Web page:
Sukkot 5783

Sukkot 5783


By Jo Strausz Rosen

Modern readers will find very few pages on Sukkot in The Newish Jewish Encyclopedia. Although it ranks low on the irreverent tome’s “religi-o-meter,” the weeklong holiday ranks high on our joy meter.

When Is Sukkot?

This year our fall harvest festival begins at sundown on Sunday, October 9, the 15th Day of the month of Tishrei, and ends at sundown on Sunday, October 16. The celebration marks the pilgrimage Jews made to the Temple in Jerusalem, carrying with them fruits and sacrificial animals. The festival of Sukkot is about the joy of knowing that all our sins are forgiven, and some say this is the miracle. The tradition continues as those who observe the holiday build temporary dwellings immediately following Yom Kippur. The celebration is enhanced by decorating the 4 walls with art and preparing delicious foods to be eaten with family and friends in the sukkah.

Sukkot Jewish Holiday

“Sukkot is without a doubt the most action-packed of all Jewish holidays. We’re commanded to build a temporary dwelling, take our meals al fresco, shake special tree branches and so on,” wrote the authors of The Newish Jewish Encyclopedia.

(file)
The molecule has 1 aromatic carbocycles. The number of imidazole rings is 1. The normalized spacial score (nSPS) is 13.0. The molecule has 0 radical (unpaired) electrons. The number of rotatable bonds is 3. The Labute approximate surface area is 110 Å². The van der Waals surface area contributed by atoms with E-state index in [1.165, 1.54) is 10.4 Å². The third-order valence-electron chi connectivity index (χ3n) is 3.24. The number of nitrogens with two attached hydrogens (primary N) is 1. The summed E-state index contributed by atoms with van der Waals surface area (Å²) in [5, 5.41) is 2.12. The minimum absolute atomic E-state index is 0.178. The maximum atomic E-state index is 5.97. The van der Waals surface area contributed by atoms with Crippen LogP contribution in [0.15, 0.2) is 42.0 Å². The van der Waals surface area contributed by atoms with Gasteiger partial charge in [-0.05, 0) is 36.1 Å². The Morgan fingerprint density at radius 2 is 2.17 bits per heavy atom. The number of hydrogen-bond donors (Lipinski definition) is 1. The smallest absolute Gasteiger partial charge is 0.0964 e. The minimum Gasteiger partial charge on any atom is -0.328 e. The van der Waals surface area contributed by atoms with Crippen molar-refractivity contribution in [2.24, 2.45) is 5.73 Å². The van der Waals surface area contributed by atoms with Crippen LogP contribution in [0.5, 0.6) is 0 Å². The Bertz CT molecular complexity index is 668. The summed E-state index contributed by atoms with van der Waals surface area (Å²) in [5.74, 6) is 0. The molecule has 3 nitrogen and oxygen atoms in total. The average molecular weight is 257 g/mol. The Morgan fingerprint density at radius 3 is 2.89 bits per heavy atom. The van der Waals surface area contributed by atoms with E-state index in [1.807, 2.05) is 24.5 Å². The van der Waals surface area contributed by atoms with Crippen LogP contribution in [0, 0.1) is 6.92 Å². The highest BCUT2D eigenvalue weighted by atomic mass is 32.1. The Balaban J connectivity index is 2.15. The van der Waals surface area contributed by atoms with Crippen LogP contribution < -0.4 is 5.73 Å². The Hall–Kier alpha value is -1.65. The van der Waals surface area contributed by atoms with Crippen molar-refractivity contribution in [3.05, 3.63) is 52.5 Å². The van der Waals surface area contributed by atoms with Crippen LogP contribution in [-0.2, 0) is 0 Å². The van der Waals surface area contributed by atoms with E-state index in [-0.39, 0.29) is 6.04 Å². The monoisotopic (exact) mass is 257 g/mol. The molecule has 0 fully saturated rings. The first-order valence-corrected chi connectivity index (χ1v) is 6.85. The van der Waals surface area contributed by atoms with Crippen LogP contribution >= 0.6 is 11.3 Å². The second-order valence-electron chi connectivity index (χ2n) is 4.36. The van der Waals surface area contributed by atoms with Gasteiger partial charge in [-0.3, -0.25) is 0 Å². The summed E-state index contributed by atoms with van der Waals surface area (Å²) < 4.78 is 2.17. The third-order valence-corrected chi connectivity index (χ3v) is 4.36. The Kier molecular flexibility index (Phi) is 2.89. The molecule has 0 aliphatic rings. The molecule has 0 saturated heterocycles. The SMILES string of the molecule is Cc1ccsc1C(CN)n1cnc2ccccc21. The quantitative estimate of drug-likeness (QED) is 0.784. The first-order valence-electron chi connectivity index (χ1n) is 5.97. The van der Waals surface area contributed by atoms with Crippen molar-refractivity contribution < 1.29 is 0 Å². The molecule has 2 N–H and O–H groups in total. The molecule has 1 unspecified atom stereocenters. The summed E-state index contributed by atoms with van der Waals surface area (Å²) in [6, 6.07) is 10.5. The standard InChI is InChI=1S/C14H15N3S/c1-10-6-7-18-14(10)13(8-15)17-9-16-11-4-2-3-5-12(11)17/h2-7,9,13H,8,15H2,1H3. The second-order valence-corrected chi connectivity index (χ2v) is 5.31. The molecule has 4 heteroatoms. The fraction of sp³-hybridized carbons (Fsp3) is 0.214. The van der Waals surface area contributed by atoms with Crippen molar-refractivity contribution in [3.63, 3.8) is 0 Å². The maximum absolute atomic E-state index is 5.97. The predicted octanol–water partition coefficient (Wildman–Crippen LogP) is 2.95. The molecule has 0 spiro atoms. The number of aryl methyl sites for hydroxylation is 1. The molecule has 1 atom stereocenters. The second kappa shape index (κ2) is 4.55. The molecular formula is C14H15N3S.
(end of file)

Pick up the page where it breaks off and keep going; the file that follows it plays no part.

“The first two days of Sukkot are considered the holiday proper, the following five are referred to as Hol Hamoed, or the weekdays of the festival. During these days, none of the holiday’s religious restrictions apply, but Jews are forbidden from strenuous work and are commanded to use that time for enjoyment.”

“The best-known Sukkot custom involves the Four Species, Arba Minim. A palm frond (lulav), myrtle tree boughs (hadass), willow tree branches (aravah), and a citron (etrog). Throughout the holiday, the four are held together and waved around daily with an accompanying prayer, a commemoration of a similar ceremony practiced by the Temple’s priests in the ancient days. The Four Species symbolize both nature’s offerings and humanity’s diversity: the lulav has taste but no smell, symbolizing those Jews who read the Torah but don’t bother with good deeds; the hadass is fragrant but tasteless, symbolizing those Jews who do good deeds but don’t read the Torah; the aravah has neither taste nor smell, just like those Jews who care for neither good deeds nor the good book; and the etrog has both, symbolizing one perfect Jew.”

Sukkot at Jewish Senior Life

At JSL our residents are treated to religious services with Rabbi Polter and share the holidays in the campus Sukkahs. As part of the Meer Patio and Gardens campaign, we are planning to build a year-round pergola that will serve as a Sukkah during this sacred season.

May the bounties of the celebration of Sukkot bind you and your family in togetherness, love, and prosperity. “Blessed are You, Lord our Gd, King of the Universe, who has sanctified us with His commandments and has commanded us to kindle the light of the Festival Day.”

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